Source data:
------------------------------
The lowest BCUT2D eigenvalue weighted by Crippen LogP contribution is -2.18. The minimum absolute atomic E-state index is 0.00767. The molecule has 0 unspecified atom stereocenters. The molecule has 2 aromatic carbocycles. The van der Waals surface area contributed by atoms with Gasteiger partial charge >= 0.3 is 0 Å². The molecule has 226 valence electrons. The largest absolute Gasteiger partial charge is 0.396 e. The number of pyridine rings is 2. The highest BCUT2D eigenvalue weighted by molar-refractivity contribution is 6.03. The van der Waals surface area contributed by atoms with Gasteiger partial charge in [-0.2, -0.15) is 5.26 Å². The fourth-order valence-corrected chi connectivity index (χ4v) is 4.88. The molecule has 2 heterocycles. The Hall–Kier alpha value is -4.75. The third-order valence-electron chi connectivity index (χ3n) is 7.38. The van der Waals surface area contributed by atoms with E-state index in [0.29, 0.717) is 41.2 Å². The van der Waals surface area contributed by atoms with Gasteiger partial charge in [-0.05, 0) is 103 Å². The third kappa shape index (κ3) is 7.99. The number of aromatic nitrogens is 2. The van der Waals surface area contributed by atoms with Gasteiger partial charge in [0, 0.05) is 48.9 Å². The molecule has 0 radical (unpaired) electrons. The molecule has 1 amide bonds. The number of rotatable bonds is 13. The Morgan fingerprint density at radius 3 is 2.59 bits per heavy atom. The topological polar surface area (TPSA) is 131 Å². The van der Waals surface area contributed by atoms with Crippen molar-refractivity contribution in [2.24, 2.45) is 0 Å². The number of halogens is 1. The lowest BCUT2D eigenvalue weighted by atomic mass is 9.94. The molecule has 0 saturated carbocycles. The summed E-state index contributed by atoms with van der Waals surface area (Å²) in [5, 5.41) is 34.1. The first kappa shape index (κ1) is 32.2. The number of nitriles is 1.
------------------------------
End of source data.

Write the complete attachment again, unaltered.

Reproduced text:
The lowest BCUT2D eigenvalue weighted by Crippen LogP contribution is -2.18. The minimum absolute atomic E-state index is 0.00767. The molecule has 0 unspecified atom stereocenters. The molecule has 2 aromatic carbocycles. The van der Waals surface area contributed by atoms with Gasteiger partial charge >= 0.3 is 0 Å². The molecule has 226 valence electrons. The largest absolute Gasteiger partial charge is 0.396 e. The number of pyridine rings is 2. The highest BCUT2D eigenvalue weighted by molar-refractivity contribution is 6.03. The van der Waals surface area contributed by atoms with Gasteiger partial charge in [-0.2, -0.15) is 5.26 Å². The fourth-order valence-corrected chi connectivity index (χ4v) is 4.88. The molecule has 2 heterocycles. The Hall–Kier alpha value is -4.75. The third-order valence-electron chi connectivity index (χ3n) is 7.38. The van der Waals surface area contributed by atoms with E-state index in [0.29, 0.717) is 41.2 Å². The van der Waals surface area contributed by atoms with Gasteiger partial charge in [-0.05, 0) is 103 Å². The third kappa shape index (κ3) is 7.99. The number of aromatic nitrogens is 2. The van der Waals surface area contributed by atoms with Gasteiger partial charge in [0, 0.05) is 48.9 Å². The molecule has 0 radical (unpaired) electrons. The molecule has 1 amide bonds. The number of rotatable bonds is 13. The Morgan fingerprint density at radius 3 is 2.59 bits per heavy atom. The topological polar surface area (TPSA) is 131 Å². The van der Waals surface area contributed by atoms with Crippen molar-refractivity contribution in [2.24, 2.45) is 0 Å². The number of halogens is 1. The lowest BCUT2D eigenvalue weighted by atomic mass is 9.94. The molecule has 0 saturated carbocycles. The summed E-state index contributed by atoms with van der Waals surface area (Å²) in [5, 5.41) is 34.1. The first kappa shape index (κ1) is 32.2. The number of nitriles is 1.